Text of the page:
11 curious and little known facts about penguins

Penguins are one of the most charismatic birds in the world, famous for their graceful and somewhat goofy appearance. You have probably heard and seen a lot about them, but surely you do not know these curious facts that reflect the complexity that hides behind appearances.

1. There are at least 17 species of penguins

Scientists estimate that there are between 17 and 19 species of penguins. They are found in many regions of the southern hemisphere, from Africa to Australia.

Crested penguins live in the sub-Antarctic region and the Antarctic Peninsula. The temperate and less feathery Magellanic and Humboldt species are native to South America. Only one species lives in the northern hemisphere: the Galapagos penguins, which range just above the equator.

2. They come in all sizes

Growing only to a height of 20 to 30 centimeters, blue penguins are also known as little penguins. They are native to Australia, New Zealand and Tasmania.

The emperor is the largest penguin. It lives in Antarctica, and is characterized by its height: it can exceed one meter in height.

3. There was once a mega penguin

In 2014, scientists discovered the 37-million-year-old remains of a species of “mega” penguin, or “colossus” penguin, on Seymour Island on the Antarctic Peninsula. The researchers estimate that it would have measured 1.9 meters in height and would have weighed more than 133 kilos.

4. They are masters of camouflage

Its appearance hides a very interesting ability to go unnoticed just above its predators. The black and white coloring of penguins protects them from leopard seals and sharks because, from below, their white underparts are hard to distinguish from the glitter of the ocean surface. Thus, they hide in broad daylight.

5. tend to be monogamous

Most penguin species are. During mating season, a male penguin mates with a female, and it is they who compete for a mate.

6. There are same-sex couples of penguins

Along with bears and flamingos, penguins are among the 1,500 animal species that form relationships between members of the same genus. There are recorded cases of male pairs incubating eggs and raising little penguins abandoned by their biological parents.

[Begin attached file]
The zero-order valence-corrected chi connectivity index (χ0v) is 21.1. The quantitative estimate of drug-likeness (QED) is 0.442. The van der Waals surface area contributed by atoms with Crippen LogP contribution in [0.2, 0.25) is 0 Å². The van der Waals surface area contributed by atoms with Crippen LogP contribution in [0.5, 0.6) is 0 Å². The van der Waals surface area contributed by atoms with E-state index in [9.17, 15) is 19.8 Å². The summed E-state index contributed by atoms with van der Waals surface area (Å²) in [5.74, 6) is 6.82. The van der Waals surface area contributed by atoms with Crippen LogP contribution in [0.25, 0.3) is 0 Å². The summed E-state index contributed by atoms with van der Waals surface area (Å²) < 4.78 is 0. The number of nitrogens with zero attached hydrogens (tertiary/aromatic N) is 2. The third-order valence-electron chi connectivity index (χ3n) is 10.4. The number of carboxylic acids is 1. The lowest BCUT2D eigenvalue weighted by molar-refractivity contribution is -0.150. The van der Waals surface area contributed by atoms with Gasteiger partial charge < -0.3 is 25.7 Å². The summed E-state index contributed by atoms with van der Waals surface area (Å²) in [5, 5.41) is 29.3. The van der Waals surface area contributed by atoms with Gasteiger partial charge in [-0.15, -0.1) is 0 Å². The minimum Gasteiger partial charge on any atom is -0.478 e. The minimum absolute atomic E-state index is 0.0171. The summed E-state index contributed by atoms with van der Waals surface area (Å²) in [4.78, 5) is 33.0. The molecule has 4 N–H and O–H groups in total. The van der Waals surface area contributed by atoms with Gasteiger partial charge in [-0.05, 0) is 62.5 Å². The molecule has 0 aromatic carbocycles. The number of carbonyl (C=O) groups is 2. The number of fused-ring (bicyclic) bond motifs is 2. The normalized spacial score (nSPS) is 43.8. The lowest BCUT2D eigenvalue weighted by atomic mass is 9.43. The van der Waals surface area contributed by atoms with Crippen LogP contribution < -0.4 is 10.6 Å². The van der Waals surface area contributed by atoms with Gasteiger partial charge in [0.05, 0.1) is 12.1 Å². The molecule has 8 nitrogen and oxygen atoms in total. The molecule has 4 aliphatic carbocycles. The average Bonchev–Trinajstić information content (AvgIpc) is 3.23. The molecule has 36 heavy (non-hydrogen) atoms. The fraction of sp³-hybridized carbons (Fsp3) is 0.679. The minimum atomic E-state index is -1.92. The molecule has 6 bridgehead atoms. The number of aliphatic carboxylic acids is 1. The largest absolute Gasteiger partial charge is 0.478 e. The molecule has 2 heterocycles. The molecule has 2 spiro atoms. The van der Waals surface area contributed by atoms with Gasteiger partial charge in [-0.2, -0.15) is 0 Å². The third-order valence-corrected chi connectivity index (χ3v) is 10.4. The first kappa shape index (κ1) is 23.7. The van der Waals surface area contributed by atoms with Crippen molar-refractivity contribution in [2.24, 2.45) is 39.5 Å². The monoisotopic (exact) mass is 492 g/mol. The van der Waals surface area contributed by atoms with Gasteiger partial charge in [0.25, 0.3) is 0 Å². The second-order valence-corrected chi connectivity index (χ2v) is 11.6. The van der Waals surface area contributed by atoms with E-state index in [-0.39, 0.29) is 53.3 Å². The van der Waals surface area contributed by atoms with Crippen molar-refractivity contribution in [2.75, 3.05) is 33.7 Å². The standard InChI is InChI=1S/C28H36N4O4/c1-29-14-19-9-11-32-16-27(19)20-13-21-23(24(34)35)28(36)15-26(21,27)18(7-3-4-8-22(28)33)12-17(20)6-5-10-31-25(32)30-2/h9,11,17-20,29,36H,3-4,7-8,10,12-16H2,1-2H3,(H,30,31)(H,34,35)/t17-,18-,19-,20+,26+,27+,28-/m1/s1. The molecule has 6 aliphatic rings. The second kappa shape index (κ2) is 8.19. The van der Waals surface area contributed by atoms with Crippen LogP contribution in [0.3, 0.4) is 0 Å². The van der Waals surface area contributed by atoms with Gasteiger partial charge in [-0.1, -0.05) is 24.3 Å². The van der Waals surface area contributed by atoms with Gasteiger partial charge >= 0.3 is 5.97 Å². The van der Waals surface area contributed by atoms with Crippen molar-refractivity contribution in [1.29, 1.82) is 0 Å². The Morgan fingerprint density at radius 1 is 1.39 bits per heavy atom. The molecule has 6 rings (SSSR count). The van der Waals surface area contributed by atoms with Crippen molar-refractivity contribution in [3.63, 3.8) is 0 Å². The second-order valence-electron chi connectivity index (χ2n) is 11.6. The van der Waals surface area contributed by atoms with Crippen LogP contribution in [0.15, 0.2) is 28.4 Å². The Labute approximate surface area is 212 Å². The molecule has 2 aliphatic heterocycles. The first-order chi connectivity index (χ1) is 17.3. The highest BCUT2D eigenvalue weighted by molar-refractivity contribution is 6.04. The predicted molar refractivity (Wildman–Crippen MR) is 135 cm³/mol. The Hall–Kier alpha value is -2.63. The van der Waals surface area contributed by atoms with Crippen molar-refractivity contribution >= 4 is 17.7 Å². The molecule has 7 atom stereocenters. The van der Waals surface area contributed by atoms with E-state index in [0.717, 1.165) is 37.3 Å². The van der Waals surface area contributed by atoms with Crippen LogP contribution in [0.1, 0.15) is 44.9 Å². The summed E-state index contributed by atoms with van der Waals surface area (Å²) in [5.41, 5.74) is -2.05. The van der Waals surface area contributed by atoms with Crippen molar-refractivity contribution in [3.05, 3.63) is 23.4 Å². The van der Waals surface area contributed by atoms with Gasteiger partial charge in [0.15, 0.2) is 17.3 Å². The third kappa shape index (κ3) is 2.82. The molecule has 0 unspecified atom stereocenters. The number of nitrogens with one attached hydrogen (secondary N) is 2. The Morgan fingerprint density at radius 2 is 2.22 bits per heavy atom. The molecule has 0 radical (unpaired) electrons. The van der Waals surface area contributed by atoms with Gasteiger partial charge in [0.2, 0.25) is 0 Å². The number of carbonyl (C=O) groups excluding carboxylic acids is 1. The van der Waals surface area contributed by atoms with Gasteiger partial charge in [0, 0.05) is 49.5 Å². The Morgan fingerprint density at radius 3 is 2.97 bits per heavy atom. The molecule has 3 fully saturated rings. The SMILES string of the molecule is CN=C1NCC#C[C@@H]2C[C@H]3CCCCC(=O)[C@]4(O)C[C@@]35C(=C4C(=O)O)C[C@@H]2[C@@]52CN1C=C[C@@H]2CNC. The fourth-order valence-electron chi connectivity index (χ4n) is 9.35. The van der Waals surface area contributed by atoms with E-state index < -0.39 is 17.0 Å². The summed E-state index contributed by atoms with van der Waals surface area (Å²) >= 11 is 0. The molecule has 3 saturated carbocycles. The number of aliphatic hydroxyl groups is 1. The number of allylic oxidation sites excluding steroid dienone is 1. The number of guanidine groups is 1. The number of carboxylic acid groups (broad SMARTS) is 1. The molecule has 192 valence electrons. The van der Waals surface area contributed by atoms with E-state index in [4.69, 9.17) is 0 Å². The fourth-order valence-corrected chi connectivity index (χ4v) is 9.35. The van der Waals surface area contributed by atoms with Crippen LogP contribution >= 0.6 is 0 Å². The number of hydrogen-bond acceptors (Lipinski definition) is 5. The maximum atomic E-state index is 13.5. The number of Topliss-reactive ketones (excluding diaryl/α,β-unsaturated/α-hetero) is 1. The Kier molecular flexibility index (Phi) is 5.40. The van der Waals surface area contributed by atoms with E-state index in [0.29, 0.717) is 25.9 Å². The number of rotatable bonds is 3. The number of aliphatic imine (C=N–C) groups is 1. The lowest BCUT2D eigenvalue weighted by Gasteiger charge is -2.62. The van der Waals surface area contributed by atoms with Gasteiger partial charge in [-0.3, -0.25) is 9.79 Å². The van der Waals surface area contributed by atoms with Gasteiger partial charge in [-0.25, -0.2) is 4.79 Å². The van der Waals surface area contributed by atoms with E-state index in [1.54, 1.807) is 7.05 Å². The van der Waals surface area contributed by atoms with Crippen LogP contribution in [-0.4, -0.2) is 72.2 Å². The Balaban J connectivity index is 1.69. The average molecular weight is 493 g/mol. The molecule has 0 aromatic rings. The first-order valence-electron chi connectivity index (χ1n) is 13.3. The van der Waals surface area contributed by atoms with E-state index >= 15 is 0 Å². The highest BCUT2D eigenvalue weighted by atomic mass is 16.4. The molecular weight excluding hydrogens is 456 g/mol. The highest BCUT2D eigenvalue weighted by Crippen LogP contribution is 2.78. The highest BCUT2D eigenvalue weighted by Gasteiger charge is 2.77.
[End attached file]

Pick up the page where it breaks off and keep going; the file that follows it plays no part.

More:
7. Emperor penguins don’t eat for two months.

While the females go on two-month hunting trips and return with food for the baby, the males protect and warm the eggs. To do this, they shelter them in a skin bag with feathers called a breeding bag.

The male emperors do not eat anything until the females return to regurgitate food to their chicks. Afterwards, they are free to leave their young and can head out to sea to find something to eat.

8. They can swim at a speed of up to 35 kilometers per hour

Penguins are birds notable for their inability to fly, but some species can swim quite fast. The Gentoo species, in particular, can swim at speeds of up to 35 kilometers per hour. An average human swimmer swims at just under 4 kilometers per hour.

9. The oldest penguin in the world is 40 years old

In Birdland, a wildlife park in England, lives Missy, the oldest penguin in the world. She is estimated to be 40 years old. The life expectancy of her in the wild is around 26 years.

10. Emperor penguins huddle together to keep warm.

Emperor penguins huddle together to survive the cold arctic winters. To make sure the birds in the middle of the group don’t overheat, they move in a subtle, coordinated rotation every 30 to 60 seconds.

And like all penguin species, emperors have arteries in their feet that adjust blood flow in response to the temperature of their feet.

11. Penguins in warmer climates have ways to cool down.

Penguins that reside in warmer climates, such as the Galapagos and African penguins, have various methods of coping with high temperatures. Both species keep cool by panting, and also rely on genetic adaptations to combat the heat.

Galapagos penguins are the penguin species with the most exposed skin, avoiding suffocation. Also, to replenish sun-damaged feathers, they molt twice a year.

African penguins, meanwhile, have a pink patch around their eyes. There they have a gland that helps them regulate body temperature.

What other animals would you like to know better?


Business Insider